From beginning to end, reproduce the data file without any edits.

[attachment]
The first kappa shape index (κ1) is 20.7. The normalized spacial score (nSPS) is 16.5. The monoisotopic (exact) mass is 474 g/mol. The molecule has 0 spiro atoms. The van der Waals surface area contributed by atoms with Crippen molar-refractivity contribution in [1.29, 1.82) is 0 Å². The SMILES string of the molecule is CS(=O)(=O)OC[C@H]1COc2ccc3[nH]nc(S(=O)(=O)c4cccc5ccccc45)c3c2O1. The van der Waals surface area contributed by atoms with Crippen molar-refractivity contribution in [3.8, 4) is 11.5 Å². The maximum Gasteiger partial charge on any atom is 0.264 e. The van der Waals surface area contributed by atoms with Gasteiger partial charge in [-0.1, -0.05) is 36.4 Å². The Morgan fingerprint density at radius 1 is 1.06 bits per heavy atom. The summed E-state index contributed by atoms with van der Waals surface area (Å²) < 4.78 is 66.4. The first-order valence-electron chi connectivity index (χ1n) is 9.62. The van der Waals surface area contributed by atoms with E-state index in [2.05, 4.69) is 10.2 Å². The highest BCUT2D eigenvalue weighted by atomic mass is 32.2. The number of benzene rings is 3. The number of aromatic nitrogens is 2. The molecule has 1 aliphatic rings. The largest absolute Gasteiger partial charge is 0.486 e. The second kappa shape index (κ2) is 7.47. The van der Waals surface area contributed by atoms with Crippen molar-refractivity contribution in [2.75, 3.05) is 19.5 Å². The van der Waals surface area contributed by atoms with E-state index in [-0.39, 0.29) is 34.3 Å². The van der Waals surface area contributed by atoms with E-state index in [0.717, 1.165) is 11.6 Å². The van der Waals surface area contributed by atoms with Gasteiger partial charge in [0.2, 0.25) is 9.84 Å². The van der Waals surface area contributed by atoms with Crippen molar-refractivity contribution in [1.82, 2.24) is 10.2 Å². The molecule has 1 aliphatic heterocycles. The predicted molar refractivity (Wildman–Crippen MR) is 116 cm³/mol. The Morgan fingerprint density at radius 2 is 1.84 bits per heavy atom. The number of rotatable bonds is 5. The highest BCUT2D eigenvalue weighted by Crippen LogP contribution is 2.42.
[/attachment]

The first kappa shape index (κ1) is 20.7. The normalized spacial score (nSPS) is 16.5. The monoisotopic (exact) mass is 474 g/mol. The molecule has 0 spiro atoms. The van der Waals surface area contributed by atoms with Crippen molar-refractivity contribution in [1.29, 1.82) is 0 Å². The SMILES string of the molecule is CS(=O)(=O)OC[C@H]1COc2ccc3[nH]nc(S(=O)(=O)c4cccc5ccccc45)c3c2O1. The van der Waals surface area contributed by atoms with Crippen molar-refractivity contribution in [3.8, 4) is 11.5 Å². The maximum Gasteiger partial charge on any atom is 0.264 e. The van der Waals surface area contributed by atoms with Gasteiger partial charge in [-0.1, -0.05) is 36.4 Å². The Morgan fingerprint density at radius 1 is 1.06 bits per heavy atom. The summed E-state index contributed by atoms with van der Waals surface area (Å²) < 4.78 is 66.4. The first-order valence-electron chi connectivity index (χ1n) is 9.62. The van der Waals surface area contributed by atoms with E-state index in [2.05, 4.69) is 10.2 Å². The highest BCUT2D eigenvalue weighted by atomic mass is 32.2. The number of benzene rings is 3. The number of aromatic nitrogens is 2. The molecule has 1 aliphatic rings. The largest absolute Gasteiger partial charge is 0.486 e. The second kappa shape index (κ2) is 7.47. The van der Waals surface area contributed by atoms with Crippen molar-refractivity contribution in [2.75, 3.05) is 19.5 Å². The van der Waals surface area contributed by atoms with E-state index in [-0.39, 0.29) is 34.3 Å². The van der Waals surface area contributed by atoms with E-state index in [0.717, 1.165) is 11.6 Å². The van der Waals surface area contributed by atoms with Gasteiger partial charge in [0.2, 0.25) is 9.84 Å². The van der Waals surface area contributed by atoms with Crippen molar-refractivity contribution in [1.82, 2.24) is 10.2 Å². The molecule has 1 aliphatic heterocycles. The predicted molar refractivity (Wildman–Crippen MR) is 116 cm³/mol. The Morgan fingerprint density at radius 2 is 1.84 bits per heavy atom. The number of rotatable bonds is 5. The highest BCUT2D eigenvalue weighted by Crippen LogP contribution is 2.42.